The country’s big cities have become “disposable” and risk losing their character as Australia’s propensity to import fly-in-fly-out architects intensifies, two Sydney designers warn.
“Think of projects in Sydney – like Darling Harbour, or the stadium – where the life of the public project is lucky if it survives 30 years before it is erased and started again,” Laura Harding of Hill Thalis Architecture told The Australian Financial Review.
“With that mentality our cities become disposable. Obviously in sustainability terms this is catastrophic, but it is equally harmful to our culture,” she said.
How to balance the design of a growing city with “responsive urbanism” is the critical question facing architects who will gather from across the country for Tuesday’s Architecture Symposium, a Design Speaks event at the Art Gallery of NSW curated by Ms Harding and fellow architect, Adam Haddow, director at SJB.
The symposium, in its second year, will examine how cities and good design can “engage with a global community but maintain the nuances of a local context and that je ne sais quoi,” Mr Haddow said.
This “sense of place” was particularly under threat given Australia’s fixation of importing architects who didn’t necessarily understand the city’s nuances, he said.
“It’s not anti-international architects at all, it’s just that the fly-in-fly-out aspect is probably not the right approach,” Mr Haddow said.
“I think there’s this whole thing that because you get on a plane and go to New York or Denmark that somehow that’s better – sure they might create a great building but we should be as equally excited about the architects we have here.”
Ms Harding agreed Australia suffered from cultural cringe, with architecture being no exception.
“This desire to import architects is a curiously persistent one. Particularly when the results are so patchy. With the exception of Utzon (who designed the Opera House), and probably Frank Gehry (the architect behind the paper-bag like university building at UTS), Sydney is amassing a growing collection of quite poorly realised buildings by international and interstate architects,” she said.
Ms Harding said buildings in Australia were rarely the best works these architects had produced, suggesting these was a much bigger question around procurement and culture that was more important that importing the ‘right’ talent.
And when you import an architect who doesn’t quite understand how a city works, in terms of climate or function, mistakes are made, she said.
Mr Haddow pointed to the ground floor of 8 Chifley Square in Sydney’s CBD, a tower designed by internationally-renowned UK “starchitect” Richard Rogers and local partner firm Lippmann Partnerships.
“It’s a kind of a lovely building but the ground plan has completely missed the idea that Sydney is actually a windy city and you need to provide people with protection as well as places to sit and engage,” he said.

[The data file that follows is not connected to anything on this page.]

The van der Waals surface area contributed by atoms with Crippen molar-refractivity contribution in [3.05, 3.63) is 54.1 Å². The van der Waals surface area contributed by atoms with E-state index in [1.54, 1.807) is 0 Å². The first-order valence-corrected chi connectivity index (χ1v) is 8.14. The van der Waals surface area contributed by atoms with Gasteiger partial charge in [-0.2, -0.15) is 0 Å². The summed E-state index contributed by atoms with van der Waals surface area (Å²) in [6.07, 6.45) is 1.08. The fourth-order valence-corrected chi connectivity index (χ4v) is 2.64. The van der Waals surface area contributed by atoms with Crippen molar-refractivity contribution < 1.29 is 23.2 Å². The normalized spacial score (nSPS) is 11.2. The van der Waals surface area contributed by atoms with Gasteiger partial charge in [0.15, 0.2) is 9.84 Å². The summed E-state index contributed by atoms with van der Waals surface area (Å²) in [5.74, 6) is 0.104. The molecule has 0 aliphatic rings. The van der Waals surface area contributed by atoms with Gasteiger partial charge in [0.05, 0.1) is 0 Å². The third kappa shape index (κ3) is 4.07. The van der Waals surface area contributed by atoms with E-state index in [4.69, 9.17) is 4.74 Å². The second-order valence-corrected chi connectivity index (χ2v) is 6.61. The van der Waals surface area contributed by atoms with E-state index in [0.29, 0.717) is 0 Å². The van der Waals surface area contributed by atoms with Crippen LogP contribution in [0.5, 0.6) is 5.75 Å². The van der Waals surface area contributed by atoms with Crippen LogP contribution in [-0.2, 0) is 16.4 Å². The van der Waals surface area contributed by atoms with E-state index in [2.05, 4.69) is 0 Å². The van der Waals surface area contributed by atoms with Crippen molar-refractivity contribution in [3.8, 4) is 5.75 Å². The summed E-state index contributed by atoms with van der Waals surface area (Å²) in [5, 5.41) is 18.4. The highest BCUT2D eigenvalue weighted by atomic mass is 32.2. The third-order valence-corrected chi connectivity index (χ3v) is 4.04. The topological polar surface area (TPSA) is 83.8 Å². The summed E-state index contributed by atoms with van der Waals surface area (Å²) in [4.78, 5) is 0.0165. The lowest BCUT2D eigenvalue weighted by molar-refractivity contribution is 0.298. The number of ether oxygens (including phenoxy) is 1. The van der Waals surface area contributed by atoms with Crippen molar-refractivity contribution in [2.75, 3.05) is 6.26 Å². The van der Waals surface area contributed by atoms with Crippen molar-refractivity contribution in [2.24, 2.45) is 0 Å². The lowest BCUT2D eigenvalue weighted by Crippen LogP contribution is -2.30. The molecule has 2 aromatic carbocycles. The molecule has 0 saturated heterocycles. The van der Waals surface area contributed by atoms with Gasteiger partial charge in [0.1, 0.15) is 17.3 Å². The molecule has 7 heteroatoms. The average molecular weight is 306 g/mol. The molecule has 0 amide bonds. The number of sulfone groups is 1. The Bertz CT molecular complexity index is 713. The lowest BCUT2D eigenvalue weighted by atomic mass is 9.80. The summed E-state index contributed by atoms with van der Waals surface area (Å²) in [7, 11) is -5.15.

Architect Ed Lippmann has previously defended the design, saying the ground floor of 8 Chifley was a north-facing open atrium with a glassed-in lobby that provided sun in winter and shade in summer.
Australia’s inclination towards holding design competitions for new buildings was also exacerbating the problem of sensationalist architecture over culture and city-making, both architects said.
“To win a competition you want to stand out – to be aberrant – and you see this attitude in the Sydney casinos, each wants to be taller, blingier, shinier than everything around it. Of course cities need some of this singularity – but the balance currently seems awry,” Ms Harding said.
“We also need the intelligent, insightful work that builds the city’s grain – that cares about and frames the spaces between – that wants to be immersed in the collective space of the city, rather than a singular piece apart,” Ms Harding said.
Mr Haddow said competitions were not the only way to produce a great building, pointing to the collaborations between renowned architect Harry Seidler and engineer Dick Dusseldorp, the founder of Civil and Civic, now Lendlease. The fruitful relationship saw the creation of some of Sydney’s most iconic buildings, Australia Square, Blues Point Tower and the MLC Tower.
“Sometimes I think these competitions can negate that really important factor about procuring good architecture. Liking to work with someone and sharing common values can deliver an amazing building,” he added.
The other critical question to be posed at the symposium is how decision makers like town planners, developers and architects can leave a mark on these growing cities by “adding layers to a longstanding urban conversation”.
“What are the traces we are leaving on the city? The projects in our symposium show the very best types … and should challenge us to rethink some of the short-term decisions that are having more harmful effects,” Ms Harding said.
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